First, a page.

Shakuntala Devi was a math genius in pre-independent India, and was called the “human computer”. She wrote books about mathematics, puzzles, and astrology; and even conducted the first study on homosexuality in India in her book The World of Homosexuals.
The 2020 film Shakuntala Devi unfolds this prodigy’s life as seen through her daughter’s lens. The story of Shakuntala Devi (played by Vidya Balan) pans over three generations as it unravels her early childhood, her relationship with her parents — especially her mother — and her life after moving out of India. The focus of the movie is Shakuntala’s fervid relationship with her daughter Anupama (Sanya Malhotra). Anu Menon, the director of the film, has based the movie on Anupama’s retelling of her mother’s life. We see the film almost wholly through Anupama’s eyes. This angle brings the focus on Shakuntala Devi’s motherhood.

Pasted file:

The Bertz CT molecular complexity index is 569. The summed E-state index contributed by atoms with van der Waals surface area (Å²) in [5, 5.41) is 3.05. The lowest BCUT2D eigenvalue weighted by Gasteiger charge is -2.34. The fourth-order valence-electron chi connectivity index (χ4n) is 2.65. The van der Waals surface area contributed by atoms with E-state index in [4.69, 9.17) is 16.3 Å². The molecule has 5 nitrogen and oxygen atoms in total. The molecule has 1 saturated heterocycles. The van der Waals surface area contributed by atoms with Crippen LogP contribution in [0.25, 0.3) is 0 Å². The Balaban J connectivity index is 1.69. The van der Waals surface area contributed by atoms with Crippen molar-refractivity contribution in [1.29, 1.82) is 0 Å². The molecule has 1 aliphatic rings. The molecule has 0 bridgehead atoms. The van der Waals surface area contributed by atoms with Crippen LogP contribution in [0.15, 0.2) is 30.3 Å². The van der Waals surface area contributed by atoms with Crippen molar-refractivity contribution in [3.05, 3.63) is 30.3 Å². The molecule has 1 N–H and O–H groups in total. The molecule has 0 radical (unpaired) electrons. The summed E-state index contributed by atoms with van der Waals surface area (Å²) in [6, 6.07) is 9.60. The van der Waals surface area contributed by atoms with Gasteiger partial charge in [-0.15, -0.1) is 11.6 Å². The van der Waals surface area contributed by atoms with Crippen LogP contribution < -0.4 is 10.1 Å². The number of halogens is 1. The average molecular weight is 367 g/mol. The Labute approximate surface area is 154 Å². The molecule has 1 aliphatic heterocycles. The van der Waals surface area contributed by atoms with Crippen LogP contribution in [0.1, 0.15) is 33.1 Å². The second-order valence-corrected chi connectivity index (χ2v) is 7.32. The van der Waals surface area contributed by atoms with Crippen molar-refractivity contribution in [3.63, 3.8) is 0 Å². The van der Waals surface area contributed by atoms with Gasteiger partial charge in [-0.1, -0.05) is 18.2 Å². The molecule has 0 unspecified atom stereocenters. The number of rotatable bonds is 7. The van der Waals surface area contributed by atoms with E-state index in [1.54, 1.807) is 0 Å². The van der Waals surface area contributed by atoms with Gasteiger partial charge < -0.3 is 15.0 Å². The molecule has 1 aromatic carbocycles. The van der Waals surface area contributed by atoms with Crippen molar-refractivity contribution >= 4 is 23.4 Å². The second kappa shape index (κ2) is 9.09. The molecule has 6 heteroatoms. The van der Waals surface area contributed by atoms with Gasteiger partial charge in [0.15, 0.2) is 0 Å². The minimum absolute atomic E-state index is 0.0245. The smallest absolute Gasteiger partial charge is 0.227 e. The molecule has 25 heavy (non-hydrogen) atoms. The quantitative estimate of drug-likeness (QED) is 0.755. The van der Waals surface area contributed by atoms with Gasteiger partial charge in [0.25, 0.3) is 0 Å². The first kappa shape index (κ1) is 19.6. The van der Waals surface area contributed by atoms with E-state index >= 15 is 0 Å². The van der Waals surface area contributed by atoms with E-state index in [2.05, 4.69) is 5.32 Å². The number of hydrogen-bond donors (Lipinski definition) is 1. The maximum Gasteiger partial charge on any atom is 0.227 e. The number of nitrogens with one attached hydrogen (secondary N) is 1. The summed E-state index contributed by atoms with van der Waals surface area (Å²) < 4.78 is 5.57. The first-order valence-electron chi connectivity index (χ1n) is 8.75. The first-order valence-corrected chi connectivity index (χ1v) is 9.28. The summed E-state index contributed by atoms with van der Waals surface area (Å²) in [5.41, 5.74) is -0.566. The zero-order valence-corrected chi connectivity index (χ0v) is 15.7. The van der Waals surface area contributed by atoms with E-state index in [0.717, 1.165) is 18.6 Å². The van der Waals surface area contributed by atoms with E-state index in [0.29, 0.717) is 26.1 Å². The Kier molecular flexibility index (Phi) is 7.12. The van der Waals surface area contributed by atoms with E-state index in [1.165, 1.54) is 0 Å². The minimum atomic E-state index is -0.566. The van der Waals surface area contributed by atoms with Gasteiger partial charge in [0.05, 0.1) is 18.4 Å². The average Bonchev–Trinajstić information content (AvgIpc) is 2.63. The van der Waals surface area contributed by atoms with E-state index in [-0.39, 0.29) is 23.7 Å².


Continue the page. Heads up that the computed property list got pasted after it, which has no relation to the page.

Shakuntala separates Anupama from her father for many of her formative years; and makes her travel around the world with her for her work. Anupama resented her ambitious and overachieving mother for it; and sought out a ‘normal’ childhood, constantly grumbling about how she “never wants to be like her mother”. Anupama even says she would like to avoid being a mother herself because she’s traumatized; and fears she will mess her child’s life up like her mother did hers.
Yet, when she becomes a mother herself, Anupama finds herself in the quintessential tussle between nurturance and autonomy.
In her article for The Guardian, Amy Westervelt refers to motherhood as “feminism’s unfinished work”, owing to how little it is spoken of in feminist literature. Many traditional feminists viewed motherhood as something that encaged women physically and reinforced the patriarchal notion of women’s bodies being vessels for reproduction; while feminists of colour believed that when women in developing countries do not even have agency over their wombs then motherhood becomes an empowering choice.